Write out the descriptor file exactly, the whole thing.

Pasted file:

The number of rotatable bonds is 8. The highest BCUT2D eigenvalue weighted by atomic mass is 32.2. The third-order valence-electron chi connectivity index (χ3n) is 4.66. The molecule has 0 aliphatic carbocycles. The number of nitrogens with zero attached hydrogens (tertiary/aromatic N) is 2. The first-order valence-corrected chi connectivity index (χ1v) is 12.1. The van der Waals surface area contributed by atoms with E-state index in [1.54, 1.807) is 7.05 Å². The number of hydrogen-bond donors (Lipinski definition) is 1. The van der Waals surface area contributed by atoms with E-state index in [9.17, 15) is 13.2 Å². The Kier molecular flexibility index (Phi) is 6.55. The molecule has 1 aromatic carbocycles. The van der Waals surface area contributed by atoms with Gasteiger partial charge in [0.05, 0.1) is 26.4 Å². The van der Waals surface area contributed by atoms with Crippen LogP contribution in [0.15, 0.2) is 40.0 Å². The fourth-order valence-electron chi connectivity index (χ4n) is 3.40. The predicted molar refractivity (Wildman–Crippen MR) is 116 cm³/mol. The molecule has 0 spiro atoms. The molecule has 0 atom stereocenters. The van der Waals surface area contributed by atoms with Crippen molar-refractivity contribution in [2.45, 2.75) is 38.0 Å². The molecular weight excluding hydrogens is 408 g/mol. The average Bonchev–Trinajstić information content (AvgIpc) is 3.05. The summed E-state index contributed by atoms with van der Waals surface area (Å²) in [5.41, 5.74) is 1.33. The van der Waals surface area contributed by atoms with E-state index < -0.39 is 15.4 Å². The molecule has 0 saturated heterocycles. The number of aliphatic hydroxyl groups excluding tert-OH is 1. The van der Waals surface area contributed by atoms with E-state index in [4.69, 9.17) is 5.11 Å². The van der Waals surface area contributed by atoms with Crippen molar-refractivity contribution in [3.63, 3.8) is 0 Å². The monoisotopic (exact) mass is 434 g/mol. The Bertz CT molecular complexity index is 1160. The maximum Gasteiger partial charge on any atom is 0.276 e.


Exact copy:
The number of rotatable bonds is 8. The highest BCUT2D eigenvalue weighted by atomic mass is 32.2. The third-order valence-electron chi connectivity index (χ3n) is 4.66. The molecule has 0 aliphatic carbocycles. The number of nitrogens with zero attached hydrogens (tertiary/aromatic N) is 2. The first-order valence-corrected chi connectivity index (χ1v) is 12.1. The van der Waals surface area contributed by atoms with E-state index in [1.54, 1.807) is 7.05 Å². The number of hydrogen-bond donors (Lipinski definition) is 1. The van der Waals surface area contributed by atoms with E-state index in [9.17, 15) is 13.2 Å². The Kier molecular flexibility index (Phi) is 6.55. The molecule has 1 aromatic carbocycles. The van der Waals surface area contributed by atoms with Gasteiger partial charge in [0.05, 0.1) is 26.4 Å². The van der Waals surface area contributed by atoms with Crippen LogP contribution in [0.15, 0.2) is 40.0 Å². The fourth-order valence-electron chi connectivity index (χ4n) is 3.40. The predicted molar refractivity (Wildman–Crippen MR) is 116 cm³/mol. The molecule has 0 spiro atoms. The molecule has 0 atom stereocenters. The van der Waals surface area contributed by atoms with Crippen molar-refractivity contribution in [2.45, 2.75) is 38.0 Å². The molecular weight excluding hydrogens is 408 g/mol. The average Bonchev–Trinajstić information content (AvgIpc) is 3.05. The summed E-state index contributed by atoms with van der Waals surface area (Å²) in [5.41, 5.74) is 1.33. The van der Waals surface area contributed by atoms with E-state index < -0.39 is 15.4 Å². The molecule has 0 saturated heterocycles. The number of aliphatic hydroxyl groups excluding tert-OH is 1. The van der Waals surface area contributed by atoms with E-state index in [4.69, 9.17) is 5.11 Å². The van der Waals surface area contributed by atoms with Crippen molar-refractivity contribution in [3.63, 3.8) is 0 Å². The monoisotopic (exact) mass is 434 g/mol. The Bertz CT molecular complexity index is 1160. The maximum Gasteiger partial charge on any atom is 0.276 e.